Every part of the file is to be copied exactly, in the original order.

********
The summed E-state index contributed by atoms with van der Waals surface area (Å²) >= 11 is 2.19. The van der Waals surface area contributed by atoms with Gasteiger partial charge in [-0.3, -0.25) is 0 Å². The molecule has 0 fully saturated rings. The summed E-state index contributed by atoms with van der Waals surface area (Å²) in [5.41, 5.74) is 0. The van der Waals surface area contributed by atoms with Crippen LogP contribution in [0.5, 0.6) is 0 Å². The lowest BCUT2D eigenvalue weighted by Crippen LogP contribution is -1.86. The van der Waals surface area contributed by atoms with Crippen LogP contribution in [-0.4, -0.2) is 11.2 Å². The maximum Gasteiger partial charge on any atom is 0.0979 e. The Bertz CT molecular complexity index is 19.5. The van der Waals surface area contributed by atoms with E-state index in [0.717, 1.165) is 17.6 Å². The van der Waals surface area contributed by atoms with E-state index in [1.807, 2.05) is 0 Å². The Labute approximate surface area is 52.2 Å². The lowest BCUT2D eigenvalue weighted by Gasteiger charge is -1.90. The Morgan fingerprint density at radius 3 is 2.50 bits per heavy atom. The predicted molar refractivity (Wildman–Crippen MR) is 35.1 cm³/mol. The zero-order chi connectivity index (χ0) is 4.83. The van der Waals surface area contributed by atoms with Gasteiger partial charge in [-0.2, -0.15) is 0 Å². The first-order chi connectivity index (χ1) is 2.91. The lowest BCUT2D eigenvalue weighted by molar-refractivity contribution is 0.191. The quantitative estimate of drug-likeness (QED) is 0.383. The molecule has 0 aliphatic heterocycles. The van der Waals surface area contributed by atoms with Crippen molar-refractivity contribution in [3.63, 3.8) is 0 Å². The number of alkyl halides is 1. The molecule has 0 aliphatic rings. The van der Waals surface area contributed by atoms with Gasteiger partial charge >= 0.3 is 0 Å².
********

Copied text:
The summed E-state index contributed by atoms with van der Waals surface area (Å²) >= 11 is 2.19. The van der Waals surface area contributed by atoms with Gasteiger partial charge in [-0.3, -0.25) is 0 Å². The molecule has 0 fully saturated rings. The summed E-state index contributed by atoms with van der Waals surface area (Å²) in [5.41, 5.74) is 0. The van der Waals surface area contributed by atoms with Crippen LogP contribution in [0.5, 0.6) is 0 Å². The lowest BCUT2D eigenvalue weighted by Crippen LogP contribution is -1.86. The van der Waals surface area contributed by atoms with Crippen LogP contribution in [-0.4, -0.2) is 11.2 Å². The maximum Gasteiger partial charge on any atom is 0.0979 e. The Bertz CT molecular complexity index is 19.5. The van der Waals surface area contributed by atoms with E-state index in [0.717, 1.165) is 17.6 Å². The van der Waals surface area contributed by atoms with E-state index in [1.807, 2.05) is 0 Å². The Labute approximate surface area is 52.2 Å². The lowest BCUT2D eigenvalue weighted by Gasteiger charge is -1.90. The Morgan fingerprint density at radius 3 is 2.50 bits per heavy atom. The predicted molar refractivity (Wildman–Crippen MR) is 35.1 cm³/mol. The zero-order chi connectivity index (χ0) is 4.83. The van der Waals surface area contributed by atoms with Gasteiger partial charge in [-0.2, -0.15) is 0 Å². The first-order chi connectivity index (χ1) is 2.91. The lowest BCUT2D eigenvalue weighted by molar-refractivity contribution is 0.191. The quantitative estimate of drug-likeness (QED) is 0.383. The molecule has 0 aliphatic heterocycles. The van der Waals surface area contributed by atoms with Crippen molar-refractivity contribution in [3.63, 3.8) is 0 Å². The number of alkyl halides is 1. The molecule has 0 aliphatic rings. The van der Waals surface area contributed by atoms with Gasteiger partial charge >= 0.3 is 0 Å².